I recently returned from Somaliland where I was invited by a program funded by the UK Department for International Development (DFID), Energy Security and Resource Efficiency in Somaliland (ESRES), to give a HOMER software training.
The objectives of the program are to increase the amount of “clean, affordable and reliable” energy to promote economic development and reduce poverty in Somaliland. ESRES declares on its website “that green infrastructure investments in fragile states have potentially positive effects on economic development and poverty reduction while at the same time reducing the country’s vulnerability to the negative effects of climate change.”
My training mission for ESRES mission in Somaliland focused on utility personnel
My objective in Somaliland was to teach the local group of electric electric service providers how to design and model hybrid renewable microgrids using the HOMER software. At this HOMER training there were people from seven small local utilities and a few people from the government ministry.
How have things changed in Somaliland?
Somaliland is in some ways a very unique situation. It declared independence from Somalia in 1991. Although that is not universally recognized, they have set up their own government that is completely separate from Somalia. Despite being much safer and more stable than their southern neighbor, they don’t have any real utility regulatory structure. Power is supplied by entrepreneurs who have diesel generators and sell power to their neighbors. This is true even in the capital city, Hargeisa, which has close to 1 million people. When I was in Somaliland three and a half years ago these systems only used diesel generators. Now some of them have already added some solar. Most people, including the utility staff I was training, were very gung ho about solar. Before when I was here, they had only just started to think about solar. Now, they recognize how beneficial it will be.
Solar-plus-storage is the future in Somaliland
This ESRES program that sponsored the HOMER training is funding the country’s utilities to introduce solar into these systems. In addition to having a great solar resource, it is attractive because of its minimal maintenance requirements. The early projects didn’t include batteries, but the new projects are expected to include batteries for a much greater reduction in fuel consumption, diesel maintenance, and overall cost.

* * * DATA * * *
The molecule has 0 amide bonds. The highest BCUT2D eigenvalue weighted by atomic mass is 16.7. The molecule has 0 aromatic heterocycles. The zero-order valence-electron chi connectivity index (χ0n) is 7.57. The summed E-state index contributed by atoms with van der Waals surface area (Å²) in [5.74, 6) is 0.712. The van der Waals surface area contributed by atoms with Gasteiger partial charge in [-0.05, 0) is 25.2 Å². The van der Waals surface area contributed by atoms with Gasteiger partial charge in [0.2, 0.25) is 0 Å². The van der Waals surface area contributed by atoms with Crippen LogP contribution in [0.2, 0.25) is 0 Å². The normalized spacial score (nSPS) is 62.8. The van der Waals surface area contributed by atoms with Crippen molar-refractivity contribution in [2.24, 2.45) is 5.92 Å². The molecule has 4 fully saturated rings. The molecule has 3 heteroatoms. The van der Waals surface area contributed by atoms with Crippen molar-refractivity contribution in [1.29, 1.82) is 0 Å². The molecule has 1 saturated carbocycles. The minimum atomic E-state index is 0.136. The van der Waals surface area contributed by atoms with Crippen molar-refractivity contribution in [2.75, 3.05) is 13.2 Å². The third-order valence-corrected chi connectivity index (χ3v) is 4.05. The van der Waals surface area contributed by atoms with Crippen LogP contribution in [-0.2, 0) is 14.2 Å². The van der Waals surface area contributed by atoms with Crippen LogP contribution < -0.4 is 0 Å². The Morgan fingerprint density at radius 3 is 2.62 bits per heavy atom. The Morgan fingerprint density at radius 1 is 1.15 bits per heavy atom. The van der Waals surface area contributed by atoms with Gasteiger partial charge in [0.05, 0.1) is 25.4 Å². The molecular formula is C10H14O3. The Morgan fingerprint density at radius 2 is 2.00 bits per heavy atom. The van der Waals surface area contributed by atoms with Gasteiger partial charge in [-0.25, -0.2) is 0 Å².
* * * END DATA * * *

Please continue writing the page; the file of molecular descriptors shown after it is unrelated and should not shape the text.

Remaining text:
In the past, many project developers and system integrators tried to avoid using batteries because lead acid batteries back then weren’t very durable especially in extreme environments and under heavy cycling. Now, batteries have improved dramatically. This opens the way for these systems to become primarily renewable with the diesel generators only playing a backup role.
Future energy challenges in Somaliland
One of the unknowns that utility officials in Somaliland face is the impact of lowering the cost of energy on consumer behavior. If more people suddenly have access to cheaper, more reliable energy – which is the expected result of implementing hybrid microgrids – how will that change peoples’ lifestyles and habits? How much will electricity consumption increase?
Some of the smaller utility systems in Somaliland aren’t currently providing 24 hour power. How many people in these communities will buy refrigerators? Will they have access to efficient ones? Will the community get street lighting? How quickly will people develop productive daytime uses for electricity. These are questions that come up everywhere we work to help expand energy access and improve the quality of energy service.